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Ever Tried To Do Something Well And Just Made Things Worse?

By Vicky O. Misa (First published Sept. 15, 2010)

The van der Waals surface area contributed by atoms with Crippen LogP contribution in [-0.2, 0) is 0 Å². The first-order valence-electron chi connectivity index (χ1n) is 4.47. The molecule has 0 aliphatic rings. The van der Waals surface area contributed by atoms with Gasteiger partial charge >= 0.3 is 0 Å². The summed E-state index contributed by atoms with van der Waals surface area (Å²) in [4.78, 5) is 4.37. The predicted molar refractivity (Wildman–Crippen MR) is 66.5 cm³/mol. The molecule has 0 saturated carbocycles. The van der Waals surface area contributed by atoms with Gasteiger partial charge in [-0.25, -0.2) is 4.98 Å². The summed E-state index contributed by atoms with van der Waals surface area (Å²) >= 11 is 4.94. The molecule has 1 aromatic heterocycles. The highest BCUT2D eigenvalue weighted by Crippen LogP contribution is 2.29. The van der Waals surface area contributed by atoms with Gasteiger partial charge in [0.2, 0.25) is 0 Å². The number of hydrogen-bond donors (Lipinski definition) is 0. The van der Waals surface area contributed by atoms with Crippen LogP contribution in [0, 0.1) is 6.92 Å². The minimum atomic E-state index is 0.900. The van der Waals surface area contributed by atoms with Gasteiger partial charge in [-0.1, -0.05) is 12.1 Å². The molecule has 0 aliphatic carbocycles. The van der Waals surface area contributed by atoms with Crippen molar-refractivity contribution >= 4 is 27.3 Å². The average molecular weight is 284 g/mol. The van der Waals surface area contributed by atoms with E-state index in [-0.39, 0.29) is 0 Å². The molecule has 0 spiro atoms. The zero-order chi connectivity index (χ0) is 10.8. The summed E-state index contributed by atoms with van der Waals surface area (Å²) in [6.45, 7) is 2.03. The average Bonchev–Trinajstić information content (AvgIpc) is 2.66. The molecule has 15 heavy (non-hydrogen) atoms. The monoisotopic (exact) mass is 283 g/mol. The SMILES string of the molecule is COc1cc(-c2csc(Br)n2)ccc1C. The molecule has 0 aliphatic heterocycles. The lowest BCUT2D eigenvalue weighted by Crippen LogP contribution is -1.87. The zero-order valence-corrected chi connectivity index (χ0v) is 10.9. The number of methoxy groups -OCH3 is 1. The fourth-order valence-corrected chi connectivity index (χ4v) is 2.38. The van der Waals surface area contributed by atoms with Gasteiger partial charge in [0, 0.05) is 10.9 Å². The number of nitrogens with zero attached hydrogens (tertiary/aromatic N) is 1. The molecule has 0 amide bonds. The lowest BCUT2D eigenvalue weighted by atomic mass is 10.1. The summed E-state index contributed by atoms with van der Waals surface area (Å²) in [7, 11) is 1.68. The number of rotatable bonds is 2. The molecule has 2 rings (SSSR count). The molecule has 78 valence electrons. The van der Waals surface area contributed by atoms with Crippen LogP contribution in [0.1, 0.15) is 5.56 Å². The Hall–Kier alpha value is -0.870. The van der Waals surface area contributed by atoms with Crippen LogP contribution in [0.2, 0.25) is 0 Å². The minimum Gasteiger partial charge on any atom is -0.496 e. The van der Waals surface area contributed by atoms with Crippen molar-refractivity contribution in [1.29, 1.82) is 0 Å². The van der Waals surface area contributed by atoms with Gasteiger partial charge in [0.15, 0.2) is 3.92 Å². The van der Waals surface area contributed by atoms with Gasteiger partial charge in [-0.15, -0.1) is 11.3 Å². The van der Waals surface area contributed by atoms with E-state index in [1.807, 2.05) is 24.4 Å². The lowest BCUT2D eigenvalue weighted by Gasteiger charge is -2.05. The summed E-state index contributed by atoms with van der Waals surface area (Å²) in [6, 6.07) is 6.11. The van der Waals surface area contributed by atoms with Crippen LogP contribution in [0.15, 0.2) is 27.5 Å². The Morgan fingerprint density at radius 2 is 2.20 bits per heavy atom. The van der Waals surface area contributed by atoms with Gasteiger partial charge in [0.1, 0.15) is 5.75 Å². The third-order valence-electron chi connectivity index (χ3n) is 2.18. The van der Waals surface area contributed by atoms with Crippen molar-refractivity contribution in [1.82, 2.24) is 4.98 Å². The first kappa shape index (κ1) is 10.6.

I went through years trying to figure out what to do with my life. I knew there had to be more to it than just breathing in and out until I died. I needed to know if I had a purpose or if I was just wasting good air. After all, God has gone to the trouble of supplying me with gifts and talents (as He does with everyone) that I needed to discover and make use of. He showed me that I had something to offer and I decided to go back to school to learn how to use them. So here I was, a non-traditional student, beginning my college career at 32. Many people thought I had lost my mind, was wasting my time and money, and ignoring my family to chase pipe dreams. But I had finally understood that the aptitude I had for writing was no accident and I needed to give it my best shot. That wasn't hard for me because I'm kind of (OK, really) stubborn and I love a challenge. So when I became an editor for my college newspaper, I was terribly excited. I wanted to be the best at what I did, and I was determined to be awesome. Being the overachiever I am, I soon found myself overdoing it - trying to make up for lost time, I guess. In my enthusiasm, I blindly raced straight into the jungle, grabbed the tiger by the tail and proceeded to fly out of control. I dug into my beat, learning everything I could. I made countless contacts. I went after every story I heard anything about. I soon began to panic that I would miss a story. What if something important doesn't get covered? What if someone else scoops us? What if I don't get every source quoted? What if I don't catch every angle? What if, what if, what if? After being smacked and bruised by stress and fear, I landed in a heap wondering what in the world was up. I thought I was on the right track. Was this how it was supposed to be? I don't think so. I had no peace or joy about what I was doing. What I was doing wasn't so wrong as my attempt at making it all happen by myself and without experience. What I was doing was writing close to a dozen stories when I should have been writing a couple. I was asking lame questions to many, instead of vital questions to the few that mattered. I was covering a lot of generic junk instead of focusing on one or two significant stories that actually meant something to people. The problem wasn't a lack of effort, talent or training. I wasn't plagued by indifference or incompetence. I had simply spread myself too thin and had no experience to help me get through this uncharted territory. I had plenty of zeal and passion, but not enough wisdom to to make the best of it. What resulted was a newspaper full of mediocre stories that no one wanted to read and an exhausted me. I had been working myself to death over meaningless stuff. I felt awful that I was utterly failing exactly where I thought I was supposed to be excelling. Then I realized that it wasn't enough to just have the talent, or even to learn the basics of how to make it function in the world. You have to practice using it. Only then will you gain the real-world experience necessary to achieve what you want out of your gift. I imagine it must be something like wielding a sword for the first time. You sense that there's something special and right about it in your hands, an extension of yourself. This newly discovered asset is a piece of you that you hadn't realized before. You're enamored, curious; you feel like you need to know everything there is to know about it. You study it's shape, what it looks like. It feels heavy and awkward, but you are proud of this possession of yours. You realize its potential. After all, its possibilities lie within the uniqueness of you. It is only limited by your imagination. You want to make the most of it. You get the overwhelming sense that this tool must be used and used well. But simply knowing its dimensions, its color, its size isn't enough. To get the feel of it, you must take your first swing - only to find that you injure those closest to you, the ones standing by your side. That wasn't supposed to happen. How did this God-given gift become the author of such tragedy? OK, drama queen, let's back up for a minute. Mistakes happen, bad choices are made, and people suffer because of others. It's all par for the course. Though you are horrified by the damage you may have done (and it's certainly not a bad thing to be concerned), you can't become paralyzed by it. Many stop right there, never to gain any ground from that point on. Some straight-up refuse to attempt even that first swing for fear of 'maybe' messing up or all-out failing. Problem is, as feeble or messy as it is, there has to be a first try to get to the second, the third, etc. These steps have to be taken in order to master your talent so it can become what it was meant to be. You won't ever become effective, influential, encouraging, helpful or inspiring until you realize that the risks/mistakes are a necessary part of growth. These lessons known as failures are waiting for you to learn from them. They are opportunities to discover what doesn't work and chances to figure out how to do it better and get it right the next time. The only way you can really fail is to give up trying. (I can't count how many times I've read that somewhere. Obviously there's something to it.) Anyway, the point is, don't get overwrought when you feel like a monumental failure. Put things back into perspective and see that life is a learning process. You have the ability to figure out what went wrong and the chance to try it again. Don't be swayed by how things appear in any given moment, because often it is not as bad as we make it seem.

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